From the infamous red Make America Great Again (MAGA) hats to the “Feel the Bern” stickers, it seems like now more than ever capitalism has taken control of politics. Or has it?
It definitely feels that way with former Vice President Joe Biden’s “Will you shut up, man” and President Donald J. Trump’s “Stand back and stand by” lines from the 2020 presidential election debate landing on people’s Amazon searches almost overnight.
But presidential campaign merchandise is nothing new, and it goes back further than you might think.
During the 1840 election, former President William Henry Harrison sold log cabin-themed items like buttons, brooches, china, printed handkerchiefs and even replica log cabins in an attempt to seem relatable to the public because … sure, he was rich but he was also born in a log cabin. Relatable, right? Well, it definitely worked back then, forever changing the nature of campaigning for the presidential election.
When women got the right to vote, presidential campaigning now had to include them. Former President Richard Nixon's election merchandise included a paper dress, also known as the “Paper Caper,” with Nixon’s name printed all throughout it. It didn’t last in popularity very long, just in time to get Nixon elected, but they did sell half a million dresses.
“Campaign merch combines two very American ideas: passion for politics and shopping for stuff," according to Racked. “But there’s something deeper that investing in campaign merch — designing it, creating it, selling it, buying it, flaunting it — touches on, too. It makes everyday people feel like they’re a part of the race.”
It makes sense. I want (and need, at this point) to know who supports Trump and who doesn’t, and a quick way to tell is to see if they’re wearing a MAGA hat. I want to interact with people who support Sen. Bernie Sanders (I-Vt.) or those who support Rep. Alexandria Ocasio-Cortez (D-N.Y.). Buying a sticker or a pin that shares your values is a great and effective idea!
But there’s a limit. Last week, Biden Beauty launched with unknown founders, and 100 percent of the proceeds go to Biden's presidential campaign. So far the brand has four items for sale: a makeup sponge, a hoodie, pins and stickers and a tote bag.
Everything from the branding (Glossier, anyone?) to the choice in the product (the Beautyblender dupe costs $20.20! What?) screams pandering to the Generation Zs and younger millennials.
This is beyond ridiculous.
It’s obvious that the Biden marketing team recognizes the voting power of Generation Z and younger millennials, especially on the internet. But we don’t want an aesthetically pleasing beauty brand: We want real government change and policies.
We don’t want a brand that screams about inclusion. We want our future president to respect LGBTQ+ and Black, Indigenous and people of color youth, and for his actions to reflect that.
Capitalism and freedom of the people to create and distribute their own products has always been a part of this country since its founding. Nothing about that has changed. Capitalism didn’t just suddenly get worse.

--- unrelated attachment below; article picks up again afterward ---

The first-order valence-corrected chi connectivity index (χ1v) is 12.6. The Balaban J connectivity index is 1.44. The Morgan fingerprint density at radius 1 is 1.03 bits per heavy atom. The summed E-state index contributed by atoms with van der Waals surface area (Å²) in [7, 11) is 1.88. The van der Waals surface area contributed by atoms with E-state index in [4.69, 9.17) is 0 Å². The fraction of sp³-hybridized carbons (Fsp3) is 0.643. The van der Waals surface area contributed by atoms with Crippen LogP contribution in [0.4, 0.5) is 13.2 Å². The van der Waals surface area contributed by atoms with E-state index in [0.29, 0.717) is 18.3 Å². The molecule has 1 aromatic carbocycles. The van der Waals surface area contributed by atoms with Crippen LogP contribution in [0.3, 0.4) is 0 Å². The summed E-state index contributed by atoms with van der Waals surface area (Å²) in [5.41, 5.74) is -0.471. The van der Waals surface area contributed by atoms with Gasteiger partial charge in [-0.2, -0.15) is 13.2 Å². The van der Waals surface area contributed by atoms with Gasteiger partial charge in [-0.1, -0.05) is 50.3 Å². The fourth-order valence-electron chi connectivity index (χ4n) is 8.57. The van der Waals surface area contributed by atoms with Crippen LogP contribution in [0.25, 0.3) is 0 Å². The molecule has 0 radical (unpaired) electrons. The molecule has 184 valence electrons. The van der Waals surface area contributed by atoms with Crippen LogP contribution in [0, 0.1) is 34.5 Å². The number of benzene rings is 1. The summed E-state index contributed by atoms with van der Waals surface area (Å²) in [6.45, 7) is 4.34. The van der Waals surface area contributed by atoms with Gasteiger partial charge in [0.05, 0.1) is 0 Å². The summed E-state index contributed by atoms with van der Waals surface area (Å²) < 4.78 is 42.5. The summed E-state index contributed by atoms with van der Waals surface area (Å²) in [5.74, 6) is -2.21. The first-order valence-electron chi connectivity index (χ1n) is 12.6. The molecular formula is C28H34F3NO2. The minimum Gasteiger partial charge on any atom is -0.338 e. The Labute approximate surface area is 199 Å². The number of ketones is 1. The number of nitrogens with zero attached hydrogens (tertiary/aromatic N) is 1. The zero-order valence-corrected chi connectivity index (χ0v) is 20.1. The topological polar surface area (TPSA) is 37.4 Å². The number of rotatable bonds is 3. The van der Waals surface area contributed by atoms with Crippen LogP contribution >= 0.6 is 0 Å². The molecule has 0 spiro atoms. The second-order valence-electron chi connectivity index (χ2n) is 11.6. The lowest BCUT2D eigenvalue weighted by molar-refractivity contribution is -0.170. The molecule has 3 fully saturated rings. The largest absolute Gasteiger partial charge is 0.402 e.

The internet has simply made it easier for corporations to take advantage of people at a larger scale, and for the same large group of people to become better informed of those manipulation tactics.
The reason why people get stickers, pins, shirts or hats of their favorite candidate is because they agree with that candidate’s ideals, values and policies. That’s why so many far-Left Generation Z and millennials have Sanders merch — because they agreed with and believed in him.
Creating a beauty brand with only one “beauty” product and secret founders a month away from the election says absolutely nothing. The design of the tote bag and the font choice is beautiful — I congratulate the team behind it because it really knows its audience. If it wasn’t tied to Biden, I would have probably bought that tote bag.
It’s obvious that the plan was to go viral on TikTok or Instagram. I don’t think that’s going to work. Generation Z and younger millennials are smarter than that.
Biden’s team needs to know that the only reason far-Left Generation Zers and millennials are voting for him is because the other option is Trump. Biden is not a great choice — he’s just overall a pretty awful and subpar candidate. But he’s better than Trump.
"Candidates are interested in winning elections and moving numbers. And it’s unclear whether these kinds of things move numbers. But it does, I think, strengthen American democracy to have these things, and to have a citizenry that participates in the process in ways that go beyond voting. They really are an important tool of civic engagement," said Harry Rubenstein, chair and curator of political history at the Smithsonian National Museum of American History, according to Racked.
Personally, the farther away the U.S. government moves from capitalism, the better. But what do I know? I’m just a young millennial planning to vote in the coming election. If capitalism can’t sway me, will it sway you?